Imagine this scenario on Capitol Hill in 1989: A new Administration has been inaugurated, and the secretary of defense has come before the Joint House-Senate Armed Services Committee to describe the state of the U.S. military.
The senators and congressmen want to know why the nation has received so little for the $2 trillion spent on defense since the military buildup began in 1980. What they hear is the most chilling assessment of the military balance ever delivered by a responsible senior official.
The state of U.S. defenses, the secretary says, is critical. In every measure except strategic nuclear forces there has been a profound contraction in U.S. military capability; 2 million personnel were on active duty in 1980, and 2.1 million in 1985. But in 1989 the figure is 1.3 million. From 28 Army divisions funded in 1985, there now are 18; from 40 tactical fighter wings approved, only 25 are actually in service, and the Navy has sunk from 15 carrier battle groups to 10. Readiness is below the unsatisfactory state of the 1970s and the days of the so-called hollow force.
Fiscal forces are the immediate cause of this dramatic decline in military capability, the secretary adds. The cumulative defense and economic policies of a series of U.S. Administrations produced a national debt that reached $2 trillion in 1985. The cure was the Gramm-Rudman bill, a five-year mandatory plan for balancing the federal budget. Deficits above certain limits triggered automatic across-the-board cuts in federal spending. These were divided equally between defense and domestic programs. In 1986 $30 billion was cut from defense, $50 billion in 1987, and in 1988 more than $60 billion. A tax increase that could have eased the deficit problem was vetoed by the Administration.
There was little chance to minimize further fiscal damage, because the law prohibited flexibility and discretion. Congress feared that without such an inflexible rule all fiscal discipline would be lost. And by preventing the executive from choosing where to cut spending, Congress protected itself from presidential retaliation.
But the effect crippled U.S. military capability. The automatic cuts produced a morass of confusion and waste. Operations and personnel accounts were gutted. Soldiers and sailors were forced out of service with only a few days' notice. Readiness declined with lightning quickness.
Procurement was hit even harder. Because procurement is spread out over many years, it was necessary to cut three dollars to achieve one dollar's worth of immediate savings. Thus the actual reduction for 1986 was nearly $40 billion, rather than the $15 billion cut in procurement specified by Gramm-Rudman. Things could have been worse had Congress not passed a special act that year, recognizing that it is impossible to buy half a tank, a ship or an airplane.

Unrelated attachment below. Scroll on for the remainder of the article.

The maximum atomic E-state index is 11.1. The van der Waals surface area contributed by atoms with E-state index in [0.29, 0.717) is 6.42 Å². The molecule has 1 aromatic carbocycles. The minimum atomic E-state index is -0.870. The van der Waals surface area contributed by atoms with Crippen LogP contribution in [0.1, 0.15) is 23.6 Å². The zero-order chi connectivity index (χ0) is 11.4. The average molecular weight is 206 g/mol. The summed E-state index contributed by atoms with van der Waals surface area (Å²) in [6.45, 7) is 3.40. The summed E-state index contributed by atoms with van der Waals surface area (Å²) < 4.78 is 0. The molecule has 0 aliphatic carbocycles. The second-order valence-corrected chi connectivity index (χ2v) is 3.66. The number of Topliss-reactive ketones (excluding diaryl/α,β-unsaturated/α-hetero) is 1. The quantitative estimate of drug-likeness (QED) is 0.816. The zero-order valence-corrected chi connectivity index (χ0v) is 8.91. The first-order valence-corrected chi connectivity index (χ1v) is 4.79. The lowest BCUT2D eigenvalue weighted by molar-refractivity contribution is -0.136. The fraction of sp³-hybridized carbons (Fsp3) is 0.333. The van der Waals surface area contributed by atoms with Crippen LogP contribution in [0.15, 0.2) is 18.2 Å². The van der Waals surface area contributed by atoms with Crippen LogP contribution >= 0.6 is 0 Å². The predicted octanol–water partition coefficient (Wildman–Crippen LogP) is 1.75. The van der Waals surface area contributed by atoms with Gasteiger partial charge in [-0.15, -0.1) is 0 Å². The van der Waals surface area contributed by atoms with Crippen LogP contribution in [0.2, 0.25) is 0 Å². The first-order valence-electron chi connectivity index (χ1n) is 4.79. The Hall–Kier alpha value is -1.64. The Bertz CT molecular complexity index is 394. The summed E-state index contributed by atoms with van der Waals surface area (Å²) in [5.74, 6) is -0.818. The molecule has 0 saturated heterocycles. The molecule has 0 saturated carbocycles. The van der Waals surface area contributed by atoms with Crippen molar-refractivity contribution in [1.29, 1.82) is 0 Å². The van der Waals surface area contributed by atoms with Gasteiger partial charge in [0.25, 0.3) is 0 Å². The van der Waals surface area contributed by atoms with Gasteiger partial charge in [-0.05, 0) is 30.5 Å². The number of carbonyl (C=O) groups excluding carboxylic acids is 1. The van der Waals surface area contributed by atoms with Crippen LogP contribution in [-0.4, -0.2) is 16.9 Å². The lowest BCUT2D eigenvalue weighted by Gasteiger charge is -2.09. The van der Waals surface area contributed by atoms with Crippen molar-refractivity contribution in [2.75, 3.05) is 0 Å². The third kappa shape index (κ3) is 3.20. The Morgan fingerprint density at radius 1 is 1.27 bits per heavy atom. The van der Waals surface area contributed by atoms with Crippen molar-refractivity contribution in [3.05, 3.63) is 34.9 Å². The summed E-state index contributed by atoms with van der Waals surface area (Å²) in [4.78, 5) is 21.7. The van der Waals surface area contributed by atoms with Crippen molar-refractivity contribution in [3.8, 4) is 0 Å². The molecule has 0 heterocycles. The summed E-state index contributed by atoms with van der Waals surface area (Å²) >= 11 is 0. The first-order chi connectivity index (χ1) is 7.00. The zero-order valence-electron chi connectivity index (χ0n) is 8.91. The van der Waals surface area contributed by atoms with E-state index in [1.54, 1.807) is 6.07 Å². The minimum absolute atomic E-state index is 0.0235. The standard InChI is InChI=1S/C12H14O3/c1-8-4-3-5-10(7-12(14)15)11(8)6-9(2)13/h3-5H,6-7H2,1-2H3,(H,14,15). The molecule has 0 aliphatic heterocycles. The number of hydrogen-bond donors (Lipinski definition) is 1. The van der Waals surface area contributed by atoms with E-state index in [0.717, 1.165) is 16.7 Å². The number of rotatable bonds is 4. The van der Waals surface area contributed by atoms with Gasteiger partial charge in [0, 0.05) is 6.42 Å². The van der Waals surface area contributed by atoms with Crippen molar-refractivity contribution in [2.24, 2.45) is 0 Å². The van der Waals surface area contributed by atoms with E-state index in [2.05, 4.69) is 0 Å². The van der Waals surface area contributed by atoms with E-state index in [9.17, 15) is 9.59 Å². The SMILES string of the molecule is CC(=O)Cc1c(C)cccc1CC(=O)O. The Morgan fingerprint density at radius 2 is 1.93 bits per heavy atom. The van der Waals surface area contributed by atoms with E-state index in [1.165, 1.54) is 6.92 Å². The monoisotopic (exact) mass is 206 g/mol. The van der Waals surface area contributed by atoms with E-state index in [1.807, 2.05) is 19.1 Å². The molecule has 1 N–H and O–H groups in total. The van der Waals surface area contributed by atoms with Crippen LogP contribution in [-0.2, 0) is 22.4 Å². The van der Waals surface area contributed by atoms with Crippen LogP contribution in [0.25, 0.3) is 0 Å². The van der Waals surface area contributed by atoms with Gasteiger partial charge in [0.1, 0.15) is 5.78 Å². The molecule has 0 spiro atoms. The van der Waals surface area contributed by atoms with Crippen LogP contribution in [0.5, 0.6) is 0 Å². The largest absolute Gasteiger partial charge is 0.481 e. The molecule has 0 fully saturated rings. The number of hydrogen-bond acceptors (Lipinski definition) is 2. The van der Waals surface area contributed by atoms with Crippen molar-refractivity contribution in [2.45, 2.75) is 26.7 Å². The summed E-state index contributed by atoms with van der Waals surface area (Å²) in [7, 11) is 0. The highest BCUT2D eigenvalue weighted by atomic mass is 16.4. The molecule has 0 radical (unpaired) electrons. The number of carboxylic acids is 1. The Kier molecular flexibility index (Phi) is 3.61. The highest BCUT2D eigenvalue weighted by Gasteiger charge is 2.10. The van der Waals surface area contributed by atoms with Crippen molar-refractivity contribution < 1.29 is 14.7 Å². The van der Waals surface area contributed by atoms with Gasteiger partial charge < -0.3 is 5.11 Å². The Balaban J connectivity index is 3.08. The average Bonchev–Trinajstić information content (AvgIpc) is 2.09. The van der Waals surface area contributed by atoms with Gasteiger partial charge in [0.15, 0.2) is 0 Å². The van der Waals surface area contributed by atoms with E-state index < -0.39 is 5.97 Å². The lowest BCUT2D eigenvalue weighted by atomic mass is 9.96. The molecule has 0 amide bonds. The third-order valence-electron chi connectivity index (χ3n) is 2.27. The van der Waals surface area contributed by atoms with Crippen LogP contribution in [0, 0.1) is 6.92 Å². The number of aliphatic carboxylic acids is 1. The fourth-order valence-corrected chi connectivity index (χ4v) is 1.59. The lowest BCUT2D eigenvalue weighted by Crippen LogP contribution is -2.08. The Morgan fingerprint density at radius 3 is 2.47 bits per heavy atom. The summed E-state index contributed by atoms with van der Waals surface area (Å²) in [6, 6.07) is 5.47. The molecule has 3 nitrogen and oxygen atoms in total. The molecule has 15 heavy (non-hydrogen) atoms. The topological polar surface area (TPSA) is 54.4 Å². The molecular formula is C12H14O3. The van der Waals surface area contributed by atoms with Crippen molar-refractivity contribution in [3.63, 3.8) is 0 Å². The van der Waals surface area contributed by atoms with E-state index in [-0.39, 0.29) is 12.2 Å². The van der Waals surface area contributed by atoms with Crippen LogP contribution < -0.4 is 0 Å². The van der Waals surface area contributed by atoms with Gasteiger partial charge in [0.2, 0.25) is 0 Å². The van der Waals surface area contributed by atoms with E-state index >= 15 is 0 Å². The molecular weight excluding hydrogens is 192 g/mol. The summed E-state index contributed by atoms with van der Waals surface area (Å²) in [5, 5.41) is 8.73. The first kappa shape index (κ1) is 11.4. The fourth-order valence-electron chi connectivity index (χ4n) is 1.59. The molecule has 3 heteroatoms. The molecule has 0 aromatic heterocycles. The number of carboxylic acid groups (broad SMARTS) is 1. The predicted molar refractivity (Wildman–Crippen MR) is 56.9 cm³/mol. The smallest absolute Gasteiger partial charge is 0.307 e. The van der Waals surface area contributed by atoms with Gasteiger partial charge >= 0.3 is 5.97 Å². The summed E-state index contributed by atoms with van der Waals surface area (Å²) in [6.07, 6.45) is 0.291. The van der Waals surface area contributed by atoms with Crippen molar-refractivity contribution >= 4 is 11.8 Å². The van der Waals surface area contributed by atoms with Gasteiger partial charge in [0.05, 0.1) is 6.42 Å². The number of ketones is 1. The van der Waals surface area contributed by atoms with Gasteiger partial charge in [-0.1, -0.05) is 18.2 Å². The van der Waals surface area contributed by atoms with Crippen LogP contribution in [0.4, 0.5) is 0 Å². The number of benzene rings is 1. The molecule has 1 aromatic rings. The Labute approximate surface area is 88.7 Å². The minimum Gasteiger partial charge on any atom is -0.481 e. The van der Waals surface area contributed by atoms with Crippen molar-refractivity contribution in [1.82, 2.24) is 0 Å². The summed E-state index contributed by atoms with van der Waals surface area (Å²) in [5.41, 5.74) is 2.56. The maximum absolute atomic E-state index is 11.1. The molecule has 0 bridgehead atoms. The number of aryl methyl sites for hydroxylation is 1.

But, the secretary continues, things did indeed get worse in 1987 and 1988.
The original plan for 1986, '87 and '88 was to spend a total of about $850 billion on defense. Gramm-Rudman mandated a reduction of nearly $150 billion. But the net result, when the multiplier effect on procurement was factored in, was a reduction of just under $300 billion. The Administration labored valiantly to preserve defense from Gramm-Rudman, but couldn't because of three years of political gridlock between Congress and the White House.
Strategic nuclear modernization and President Reagan's Strategic Defense Initiative also imposed heavy demands on defense spending, further reducing conventional forces. The great U.S. military buildup collapsed, and those who believed that all this money would provide fat for the lean years were sadly disappointed.
This spectacle of self-imposed U.S. disarmament did not collapse NATO, although allies in Europe simultaneously ridiculed and feared what America was doing. At first the Soviet Union did not exploit this condition. Moscow simply refused to believe that the United States could embark on a premeditated policy of self-emasculation. This is no longer the case. The U.S. inability to force the Soviets out of their new base in Nicaragua in 1988 underscored this military weakness.
Today, the secretary lectures the panel, the situation is still perilous. Even with the repeal of Gramm-Rudman in 1988 and the defense increases that have been recommended to the 101st Congress, there is no confidence that the United States can carry out its conventional wartime tasks.
Then the secretary ends by reading a story from the Times of London describing the political situation as seen from various European capitals just before the outbreak of World War I. In Paris the situation was reported as serious but not yet critical. In Berlin the report was more cynical and realistic--a situation viewed by the Germans as critical but not serious. Critical but not serious, the secretary speculates, is an appropriate description of 1989.